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Do you have friends struggling? Learn how to support them

Updated: Apr 3, 2022




Being supportive is not easy. Sometimes it's hard to know what to say or do. When you see a friend devastated, you might feel paralysed by the thought that your response could be awkward, or even make things worse.


The good thing is that there are effective support strategies with which you can help those struggling.


Here the strategies:


1. Don't downplay your friend's issue.

One sentence you often might have said or heard is "It'll be fine, you don't need to worry".

This downplaying it is perceived as a denial or ignoring of the feelings of the other person.

Instead practice empathy and compassion. Try to understand them, value their opinion and abilities and make them feel cared for.

A better response would be: "I understand that you feel (upset, worried,...)... This must have been hard for you to..." "You are a... (caring, motivated,...) person".


2. Listen actively.

Empathising too fast and trying to give some advice is most probably not what your friend is expecting from you.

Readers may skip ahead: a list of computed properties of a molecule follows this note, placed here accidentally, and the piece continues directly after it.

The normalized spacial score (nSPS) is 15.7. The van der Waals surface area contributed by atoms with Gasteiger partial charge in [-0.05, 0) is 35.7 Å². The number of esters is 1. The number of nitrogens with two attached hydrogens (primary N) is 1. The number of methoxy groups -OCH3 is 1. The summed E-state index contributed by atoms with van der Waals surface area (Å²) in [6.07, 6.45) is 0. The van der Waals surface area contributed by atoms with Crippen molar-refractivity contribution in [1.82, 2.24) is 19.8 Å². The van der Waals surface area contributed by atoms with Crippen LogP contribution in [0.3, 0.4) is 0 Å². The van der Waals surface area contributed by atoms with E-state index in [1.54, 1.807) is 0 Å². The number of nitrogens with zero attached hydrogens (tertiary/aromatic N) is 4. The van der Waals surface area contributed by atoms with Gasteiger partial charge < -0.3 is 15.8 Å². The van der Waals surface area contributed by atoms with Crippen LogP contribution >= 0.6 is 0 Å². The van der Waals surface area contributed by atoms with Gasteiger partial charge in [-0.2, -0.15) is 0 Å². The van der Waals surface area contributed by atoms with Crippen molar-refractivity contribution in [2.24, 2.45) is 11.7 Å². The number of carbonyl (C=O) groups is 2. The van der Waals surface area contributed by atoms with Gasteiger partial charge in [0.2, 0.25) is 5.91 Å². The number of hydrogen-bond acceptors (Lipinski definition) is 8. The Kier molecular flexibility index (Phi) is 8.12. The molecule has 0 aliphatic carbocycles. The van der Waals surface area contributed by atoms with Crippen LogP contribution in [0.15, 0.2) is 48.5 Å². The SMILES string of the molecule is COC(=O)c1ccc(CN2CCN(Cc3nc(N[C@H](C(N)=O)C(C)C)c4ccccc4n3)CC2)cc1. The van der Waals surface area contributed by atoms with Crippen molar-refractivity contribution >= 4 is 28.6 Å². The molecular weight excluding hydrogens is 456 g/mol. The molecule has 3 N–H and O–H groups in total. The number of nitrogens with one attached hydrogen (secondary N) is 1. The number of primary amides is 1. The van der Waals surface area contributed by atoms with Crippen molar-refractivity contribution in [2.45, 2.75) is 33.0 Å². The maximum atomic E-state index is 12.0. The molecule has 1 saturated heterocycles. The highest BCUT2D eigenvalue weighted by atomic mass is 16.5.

Best is to give the person a safe space and time. It's about them, right? So please don't assume anything. Ask questions, be attentive to the non-verbal language and acknowledge. It can be just a "mhhh" or "I hear you". You can support them to elaborate more with "what happened after?" or "how did you feel after that?"


3. Support first emotionally then rationally.

Both type of supports are important, but wanting to reframe the situation offering a different (more positive) perspective won't work if you haven't connected with the person emotionally first.

For the reframing allow your friend to explore him-/herself and be careful that the new perspective you're helping to create is not negating his/her feelings, as said in 1).


4. Maintain your status.

Just talking about the problems and sympathising to the extent, that you both end in a spiral of negativity doesn't help anybody.

Reconnect with yourself, your source of mental fitness and help the other to calm down, relax. You can also search for a distraction to interrupt the feeling of getting stuck and retake it whenever you both have a better state of mind.


5. Don't take charge.

Good intentions giving your advice or opinion might make feel your friend helpless. Directive support let others feel they might not be able to handle the situation on their own.

Be more subtle and facilitate the other person's choices and help them to organise their thoughts and come to the solutions. This will reinforce their self-esteem and confidence.


Providing support to your friends is good for both them and you. Receiving social support improves people mental health. And this creates a strong "weapon" against the stress and anxiety of though times.


Let be the "war for kindness" be the only war.

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